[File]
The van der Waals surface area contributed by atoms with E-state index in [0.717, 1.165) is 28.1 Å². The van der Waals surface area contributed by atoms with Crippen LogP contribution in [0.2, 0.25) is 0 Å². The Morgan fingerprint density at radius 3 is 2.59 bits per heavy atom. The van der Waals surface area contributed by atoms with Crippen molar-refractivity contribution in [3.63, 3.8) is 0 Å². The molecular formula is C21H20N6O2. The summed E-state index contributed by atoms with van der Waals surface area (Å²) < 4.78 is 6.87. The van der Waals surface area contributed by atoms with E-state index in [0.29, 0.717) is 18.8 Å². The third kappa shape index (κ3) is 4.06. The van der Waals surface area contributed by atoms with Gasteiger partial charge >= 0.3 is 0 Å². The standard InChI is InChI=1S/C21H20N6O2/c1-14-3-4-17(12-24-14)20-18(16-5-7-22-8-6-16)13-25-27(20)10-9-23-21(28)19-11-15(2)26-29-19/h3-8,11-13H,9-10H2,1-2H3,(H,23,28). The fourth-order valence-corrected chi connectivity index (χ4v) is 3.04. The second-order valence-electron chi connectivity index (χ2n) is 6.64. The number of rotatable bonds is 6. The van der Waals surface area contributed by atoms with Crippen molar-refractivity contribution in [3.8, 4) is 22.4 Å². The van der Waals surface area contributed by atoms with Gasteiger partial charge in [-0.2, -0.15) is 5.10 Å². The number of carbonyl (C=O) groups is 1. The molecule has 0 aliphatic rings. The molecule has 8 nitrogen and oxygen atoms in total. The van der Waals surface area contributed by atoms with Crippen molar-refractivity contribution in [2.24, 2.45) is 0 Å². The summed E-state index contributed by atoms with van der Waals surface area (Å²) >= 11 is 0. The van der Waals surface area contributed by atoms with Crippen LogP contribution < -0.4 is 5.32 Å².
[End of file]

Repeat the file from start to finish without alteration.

The van der Waals surface area contributed by atoms with E-state index in [0.717, 1.165) is 28.1 Å². The van der Waals surface area contributed by atoms with Crippen LogP contribution in [0.2, 0.25) is 0 Å². The Morgan fingerprint density at radius 3 is 2.59 bits per heavy atom. The van der Waals surface area contributed by atoms with Crippen molar-refractivity contribution in [3.63, 3.8) is 0 Å². The molecular formula is C21H20N6O2. The summed E-state index contributed by atoms with van der Waals surface area (Å²) < 4.78 is 6.87. The van der Waals surface area contributed by atoms with E-state index in [0.29, 0.717) is 18.8 Å². The third kappa shape index (κ3) is 4.06. The van der Waals surface area contributed by atoms with Gasteiger partial charge >= 0.3 is 0 Å². The standard InChI is InChI=1S/C21H20N6O2/c1-14-3-4-17(12-24-14)20-18(16-5-7-22-8-6-16)13-25-27(20)10-9-23-21(28)19-11-15(2)26-29-19/h3-8,11-13H,9-10H2,1-2H3,(H,23,28). The fourth-order valence-corrected chi connectivity index (χ4v) is 3.04. The second-order valence-electron chi connectivity index (χ2n) is 6.64. The number of rotatable bonds is 6. The van der Waals surface area contributed by atoms with Crippen molar-refractivity contribution in [3.8, 4) is 22.4 Å². The van der Waals surface area contributed by atoms with Gasteiger partial charge in [-0.2, -0.15) is 5.10 Å². The number of carbonyl (C=O) groups is 1. The molecule has 0 aliphatic rings. The molecule has 8 nitrogen and oxygen atoms in total. The van der Waals surface area contributed by atoms with Crippen molar-refractivity contribution in [2.24, 2.45) is 0 Å². The summed E-state index contributed by atoms with van der Waals surface area (Å²) >= 11 is 0. The van der Waals surface area contributed by atoms with Crippen LogP contribution < -0.4 is 5.32 Å².